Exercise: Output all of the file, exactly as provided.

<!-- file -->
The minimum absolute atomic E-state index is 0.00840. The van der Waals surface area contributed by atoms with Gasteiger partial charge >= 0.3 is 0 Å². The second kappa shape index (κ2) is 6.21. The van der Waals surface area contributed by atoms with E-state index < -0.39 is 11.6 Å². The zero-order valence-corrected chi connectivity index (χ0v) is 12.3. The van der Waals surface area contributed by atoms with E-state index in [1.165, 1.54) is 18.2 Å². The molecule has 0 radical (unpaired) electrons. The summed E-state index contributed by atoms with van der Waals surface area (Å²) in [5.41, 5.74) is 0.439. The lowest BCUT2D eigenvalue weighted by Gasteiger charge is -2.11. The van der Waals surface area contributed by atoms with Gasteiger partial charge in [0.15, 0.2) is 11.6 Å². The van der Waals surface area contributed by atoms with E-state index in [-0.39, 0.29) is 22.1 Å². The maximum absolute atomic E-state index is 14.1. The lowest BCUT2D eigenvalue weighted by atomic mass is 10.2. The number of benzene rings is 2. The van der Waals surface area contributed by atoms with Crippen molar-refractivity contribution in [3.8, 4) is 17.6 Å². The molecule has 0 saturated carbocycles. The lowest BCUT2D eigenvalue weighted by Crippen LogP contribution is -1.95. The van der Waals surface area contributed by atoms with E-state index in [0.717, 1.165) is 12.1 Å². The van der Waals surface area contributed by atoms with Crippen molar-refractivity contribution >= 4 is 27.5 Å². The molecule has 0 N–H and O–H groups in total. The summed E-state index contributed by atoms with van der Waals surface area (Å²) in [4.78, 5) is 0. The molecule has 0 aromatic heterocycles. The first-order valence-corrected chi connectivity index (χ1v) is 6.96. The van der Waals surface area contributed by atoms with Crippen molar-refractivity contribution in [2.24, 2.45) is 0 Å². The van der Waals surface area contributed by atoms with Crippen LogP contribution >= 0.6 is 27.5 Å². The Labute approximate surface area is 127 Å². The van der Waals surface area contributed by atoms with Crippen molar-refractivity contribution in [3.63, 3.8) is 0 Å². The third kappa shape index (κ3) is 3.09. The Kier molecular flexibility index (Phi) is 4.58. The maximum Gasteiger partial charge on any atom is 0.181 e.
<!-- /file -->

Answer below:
The minimum absolute atomic E-state index is 0.00840. The van der Waals surface area contributed by atoms with Gasteiger partial charge >= 0.3 is 0 Å². The second kappa shape index (κ2) is 6.21. The van der Waals surface area contributed by atoms with E-state index < -0.39 is 11.6 Å². The zero-order valence-corrected chi connectivity index (χ0v) is 12.3. The van der Waals surface area contributed by atoms with E-state index in [1.165, 1.54) is 18.2 Å². The molecule has 0 radical (unpaired) electrons. The summed E-state index contributed by atoms with van der Waals surface area (Å²) in [5.41, 5.74) is 0.439. The lowest BCUT2D eigenvalue weighted by Gasteiger charge is -2.11. The van der Waals surface area contributed by atoms with Gasteiger partial charge in [0.15, 0.2) is 11.6 Å². The van der Waals surface area contributed by atoms with E-state index in [-0.39, 0.29) is 22.1 Å². The maximum absolute atomic E-state index is 14.1. The lowest BCUT2D eigenvalue weighted by atomic mass is 10.2. The number of benzene rings is 2. The van der Waals surface area contributed by atoms with Crippen molar-refractivity contribution in [3.8, 4) is 17.6 Å². The molecule has 0 saturated carbocycles. The lowest BCUT2D eigenvalue weighted by Crippen LogP contribution is -1.95. The van der Waals surface area contributed by atoms with E-state index in [0.717, 1.165) is 12.1 Å². The van der Waals surface area contributed by atoms with Crippen molar-refractivity contribution >= 4 is 27.5 Å². The molecule has 0 N–H and O–H groups in total. The summed E-state index contributed by atoms with van der Waals surface area (Å²) in [4.78, 5) is 0. The molecule has 0 aromatic heterocycles. The first-order valence-corrected chi connectivity index (χ1v) is 6.96. The van der Waals surface area contributed by atoms with Crippen molar-refractivity contribution in [2.24, 2.45) is 0 Å². The van der Waals surface area contributed by atoms with Crippen LogP contribution >= 0.6 is 27.5 Å². The Labute approximate surface area is 127 Å². The van der Waals surface area contributed by atoms with Crippen molar-refractivity contribution in [3.63, 3.8) is 0 Å². The third kappa shape index (κ3) is 3.09. The Kier molecular flexibility index (Phi) is 4.58. The maximum Gasteiger partial charge on any atom is 0.181 e.